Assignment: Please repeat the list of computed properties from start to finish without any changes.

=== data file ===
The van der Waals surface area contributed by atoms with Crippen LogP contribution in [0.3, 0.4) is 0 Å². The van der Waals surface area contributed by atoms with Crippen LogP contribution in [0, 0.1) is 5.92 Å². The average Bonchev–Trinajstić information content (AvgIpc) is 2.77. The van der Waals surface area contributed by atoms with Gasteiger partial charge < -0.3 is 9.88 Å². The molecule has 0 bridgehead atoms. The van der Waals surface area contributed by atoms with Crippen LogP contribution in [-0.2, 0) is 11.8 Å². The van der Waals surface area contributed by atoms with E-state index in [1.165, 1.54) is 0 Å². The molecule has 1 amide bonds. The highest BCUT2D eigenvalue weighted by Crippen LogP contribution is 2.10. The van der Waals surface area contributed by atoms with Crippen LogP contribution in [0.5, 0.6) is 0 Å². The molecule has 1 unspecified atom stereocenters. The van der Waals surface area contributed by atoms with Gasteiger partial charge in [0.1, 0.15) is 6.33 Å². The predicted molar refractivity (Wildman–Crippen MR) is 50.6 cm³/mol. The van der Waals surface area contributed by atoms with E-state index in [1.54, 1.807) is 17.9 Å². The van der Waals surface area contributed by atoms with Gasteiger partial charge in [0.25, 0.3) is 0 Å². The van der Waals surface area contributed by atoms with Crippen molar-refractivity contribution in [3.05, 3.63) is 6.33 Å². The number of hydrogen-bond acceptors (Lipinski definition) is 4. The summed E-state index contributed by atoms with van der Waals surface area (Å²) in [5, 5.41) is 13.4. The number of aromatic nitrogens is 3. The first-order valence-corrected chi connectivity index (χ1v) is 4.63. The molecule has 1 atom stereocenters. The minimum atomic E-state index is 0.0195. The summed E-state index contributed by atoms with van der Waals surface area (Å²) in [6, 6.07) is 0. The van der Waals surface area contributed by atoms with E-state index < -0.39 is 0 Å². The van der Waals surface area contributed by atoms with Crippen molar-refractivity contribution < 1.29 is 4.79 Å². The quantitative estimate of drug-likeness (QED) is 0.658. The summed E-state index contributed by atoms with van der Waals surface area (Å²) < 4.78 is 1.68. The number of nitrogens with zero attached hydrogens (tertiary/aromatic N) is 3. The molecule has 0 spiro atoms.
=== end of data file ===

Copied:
The van der Waals surface area contributed by atoms with Crippen LogP contribution in [0.3, 0.4) is 0 Å². The van der Waals surface area contributed by atoms with Crippen LogP contribution in [0, 0.1) is 5.92 Å². The average Bonchev–Trinajstić information content (AvgIpc) is 2.77. The van der Waals surface area contributed by atoms with Gasteiger partial charge < -0.3 is 9.88 Å². The molecule has 0 bridgehead atoms. The van der Waals surface area contributed by atoms with Crippen LogP contribution in [-0.2, 0) is 11.8 Å². The van der Waals surface area contributed by atoms with E-state index in [1.165, 1.54) is 0 Å². The molecule has 1 amide bonds. The highest BCUT2D eigenvalue weighted by Crippen LogP contribution is 2.10. The van der Waals surface area contributed by atoms with Crippen LogP contribution in [0.5, 0.6) is 0 Å². The molecule has 1 unspecified atom stereocenters. The van der Waals surface area contributed by atoms with Gasteiger partial charge in [0.1, 0.15) is 6.33 Å². The predicted molar refractivity (Wildman–Crippen MR) is 50.6 cm³/mol. The van der Waals surface area contributed by atoms with E-state index in [1.54, 1.807) is 17.9 Å². The van der Waals surface area contributed by atoms with Gasteiger partial charge in [0.25, 0.3) is 0 Å². The van der Waals surface area contributed by atoms with Crippen molar-refractivity contribution in [3.05, 3.63) is 6.33 Å². The number of hydrogen-bond acceptors (Lipinski definition) is 4. The summed E-state index contributed by atoms with van der Waals surface area (Å²) in [5, 5.41) is 13.4. The number of aromatic nitrogens is 3. The first-order valence-corrected chi connectivity index (χ1v) is 4.63. The molecule has 1 atom stereocenters. The minimum atomic E-state index is 0.0195. The summed E-state index contributed by atoms with van der Waals surface area (Å²) in [6, 6.07) is 0. The van der Waals surface area contributed by atoms with E-state index < -0.39 is 0 Å². The van der Waals surface area contributed by atoms with Crippen molar-refractivity contribution < 1.29 is 4.79 Å². The quantitative estimate of drug-likeness (QED) is 0.658. The summed E-state index contributed by atoms with van der Waals surface area (Å²) < 4.78 is 1.68. The number of nitrogens with zero attached hydrogens (tertiary/aromatic N) is 3. The molecule has 0 spiro atoms.